Storage Buildings

On my drive from Raleigh to Keeling I pass a least a dozen places selling storage buildings.  It seems that we’ve accumulated so much stuff in this country, that we can’t fit it all in our homes.  So these prefab buildings are selling like hotcakes.  Well, sort of.  In fact, it seems that the country is broke from buying so much useless junk (you know, the stuff that we have to put in the storage buildings).  So the signs advertising these buildings proclaim “Financing available” and “Rent to own.” 

Think about it.  Folks have bought so much junk that it won’t fit in their houses.  With stuff overflowing from their homes, they still can’t afford to buy a $1,500 storage building unless it’s financed (at 18% probably).  And if plain old usury is just too generous, then they have the option to “rent to own” the storage building, which permits them to be ripped off even worse.

I passed a big house recently that had FIVE of these storage buildings in the back yard.  Good grief.

I find it sad that so many people would be going into debt to buy storage buildings in which to put the useless junk that they went into debt to buy.  This country is sinking under the weight of a mountain of consumer debt.  It seems that the whole country has just lost its collective mind, as we careen towards national bankruptcy.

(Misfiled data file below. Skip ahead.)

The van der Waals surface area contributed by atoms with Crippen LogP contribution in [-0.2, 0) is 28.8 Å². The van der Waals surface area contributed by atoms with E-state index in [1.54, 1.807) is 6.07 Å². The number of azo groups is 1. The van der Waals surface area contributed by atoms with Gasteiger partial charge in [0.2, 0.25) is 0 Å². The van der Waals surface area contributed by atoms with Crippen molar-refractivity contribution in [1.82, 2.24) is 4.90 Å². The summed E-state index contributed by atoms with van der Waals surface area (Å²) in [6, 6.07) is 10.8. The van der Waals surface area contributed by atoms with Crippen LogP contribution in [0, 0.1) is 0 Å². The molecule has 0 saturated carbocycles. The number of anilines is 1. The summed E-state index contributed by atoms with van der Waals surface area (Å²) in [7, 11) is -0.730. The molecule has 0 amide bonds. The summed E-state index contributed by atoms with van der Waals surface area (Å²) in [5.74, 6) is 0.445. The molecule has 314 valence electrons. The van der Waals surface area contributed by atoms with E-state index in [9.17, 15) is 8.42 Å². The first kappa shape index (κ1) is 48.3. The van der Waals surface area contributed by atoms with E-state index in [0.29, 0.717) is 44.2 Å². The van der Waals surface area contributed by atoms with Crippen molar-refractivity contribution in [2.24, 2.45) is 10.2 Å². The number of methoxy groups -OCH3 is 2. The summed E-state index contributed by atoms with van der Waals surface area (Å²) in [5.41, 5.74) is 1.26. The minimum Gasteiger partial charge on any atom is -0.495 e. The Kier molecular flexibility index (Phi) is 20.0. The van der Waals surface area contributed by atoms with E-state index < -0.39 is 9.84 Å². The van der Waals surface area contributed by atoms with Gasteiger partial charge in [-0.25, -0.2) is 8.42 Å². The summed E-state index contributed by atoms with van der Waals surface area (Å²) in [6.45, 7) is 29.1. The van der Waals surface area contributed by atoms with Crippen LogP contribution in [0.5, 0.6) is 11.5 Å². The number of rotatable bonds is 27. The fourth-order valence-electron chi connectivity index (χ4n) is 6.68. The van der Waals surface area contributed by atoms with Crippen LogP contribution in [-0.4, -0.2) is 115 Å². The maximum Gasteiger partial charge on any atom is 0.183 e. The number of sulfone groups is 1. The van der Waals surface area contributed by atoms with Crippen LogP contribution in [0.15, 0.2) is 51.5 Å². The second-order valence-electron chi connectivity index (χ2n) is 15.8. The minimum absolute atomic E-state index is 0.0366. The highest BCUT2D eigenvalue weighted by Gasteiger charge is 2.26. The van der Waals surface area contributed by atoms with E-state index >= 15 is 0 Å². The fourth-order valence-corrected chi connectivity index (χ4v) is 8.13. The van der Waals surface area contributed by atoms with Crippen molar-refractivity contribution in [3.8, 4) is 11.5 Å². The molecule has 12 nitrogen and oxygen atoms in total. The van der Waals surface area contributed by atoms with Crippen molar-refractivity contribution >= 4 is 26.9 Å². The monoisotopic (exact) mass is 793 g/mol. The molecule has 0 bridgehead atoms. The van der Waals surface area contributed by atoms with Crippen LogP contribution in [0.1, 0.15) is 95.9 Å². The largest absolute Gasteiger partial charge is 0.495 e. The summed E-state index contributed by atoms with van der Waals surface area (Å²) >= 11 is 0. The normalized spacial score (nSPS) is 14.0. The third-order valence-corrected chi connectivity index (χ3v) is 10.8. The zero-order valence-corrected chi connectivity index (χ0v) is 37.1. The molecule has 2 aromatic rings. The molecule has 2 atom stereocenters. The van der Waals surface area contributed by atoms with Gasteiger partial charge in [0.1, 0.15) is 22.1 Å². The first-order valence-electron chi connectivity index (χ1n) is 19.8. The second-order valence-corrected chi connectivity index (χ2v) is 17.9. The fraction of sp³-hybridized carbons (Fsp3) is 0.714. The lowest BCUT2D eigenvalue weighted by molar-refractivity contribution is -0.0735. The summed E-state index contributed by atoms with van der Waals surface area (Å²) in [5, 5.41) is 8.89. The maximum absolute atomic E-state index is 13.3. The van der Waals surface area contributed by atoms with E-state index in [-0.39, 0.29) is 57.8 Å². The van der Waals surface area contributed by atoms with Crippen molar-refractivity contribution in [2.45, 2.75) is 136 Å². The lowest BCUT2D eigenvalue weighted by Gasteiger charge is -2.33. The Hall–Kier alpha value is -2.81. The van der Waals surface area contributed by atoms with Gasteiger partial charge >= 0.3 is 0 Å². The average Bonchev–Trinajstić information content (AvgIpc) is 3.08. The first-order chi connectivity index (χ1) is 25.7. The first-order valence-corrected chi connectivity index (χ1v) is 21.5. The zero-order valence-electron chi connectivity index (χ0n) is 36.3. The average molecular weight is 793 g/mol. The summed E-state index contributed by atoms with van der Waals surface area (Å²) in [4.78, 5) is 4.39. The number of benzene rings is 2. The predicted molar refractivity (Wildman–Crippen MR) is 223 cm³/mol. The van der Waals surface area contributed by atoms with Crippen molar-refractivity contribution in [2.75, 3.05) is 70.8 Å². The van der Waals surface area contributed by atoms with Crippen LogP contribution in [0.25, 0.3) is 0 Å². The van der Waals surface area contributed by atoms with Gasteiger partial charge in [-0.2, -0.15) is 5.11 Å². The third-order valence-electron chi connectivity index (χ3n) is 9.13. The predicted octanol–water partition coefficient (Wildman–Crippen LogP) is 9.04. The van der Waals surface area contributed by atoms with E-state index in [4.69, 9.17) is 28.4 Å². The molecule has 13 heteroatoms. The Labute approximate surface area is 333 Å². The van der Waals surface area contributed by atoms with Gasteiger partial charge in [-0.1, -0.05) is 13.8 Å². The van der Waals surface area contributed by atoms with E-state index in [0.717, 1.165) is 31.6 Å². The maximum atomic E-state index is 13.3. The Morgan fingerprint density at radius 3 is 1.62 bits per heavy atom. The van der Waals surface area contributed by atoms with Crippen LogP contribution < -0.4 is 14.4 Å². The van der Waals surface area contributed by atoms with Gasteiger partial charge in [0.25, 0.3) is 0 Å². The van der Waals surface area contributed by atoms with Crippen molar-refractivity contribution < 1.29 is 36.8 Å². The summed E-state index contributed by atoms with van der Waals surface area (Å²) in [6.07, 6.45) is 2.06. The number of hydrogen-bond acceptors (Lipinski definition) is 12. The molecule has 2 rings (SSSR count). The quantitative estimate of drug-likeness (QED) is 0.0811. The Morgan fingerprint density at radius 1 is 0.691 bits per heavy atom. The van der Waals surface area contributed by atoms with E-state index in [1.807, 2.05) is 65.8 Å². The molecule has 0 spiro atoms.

Sigh.

Now let me confess that I do own a storage building.  That’s a picture of it at the top of this post.  Because I have zero carpentry skills, and because it was much cheaper to buy a prefab structure than to hire someone to build a custom one for me, I bought it to be our henhouse.  For that, it’s perfect.   We have about 50 chickens who lay there and roost there.  I clean it throughly once a year and apply the litter to my gardens.  It’s great.

The way these buildings are marketed is hilarious.  Often they’re advertised as “Amish buildings” or “built by Amish,” or words to that effect.  In fact, when I bought mine, I could hear the sound of the Amish skilsaws and nailguns coming from the shop where they were being built.  Now there are a lot of Mennonite families in the community where I bought mine, and it’s certainly possible that one of them owned this operation.  If so, I suppose that they figured that “Mennonite buildings” or “built by Mennonites” just didn’t have the same marketing ring.

I reckon our chickenhouse could comfortably hold another 30-40 birds, so we won’t be needing any new storage buildings any time soon.  But if we ever do, it’s comforting to know that the Amish will sell me one on credit.

Love Wins.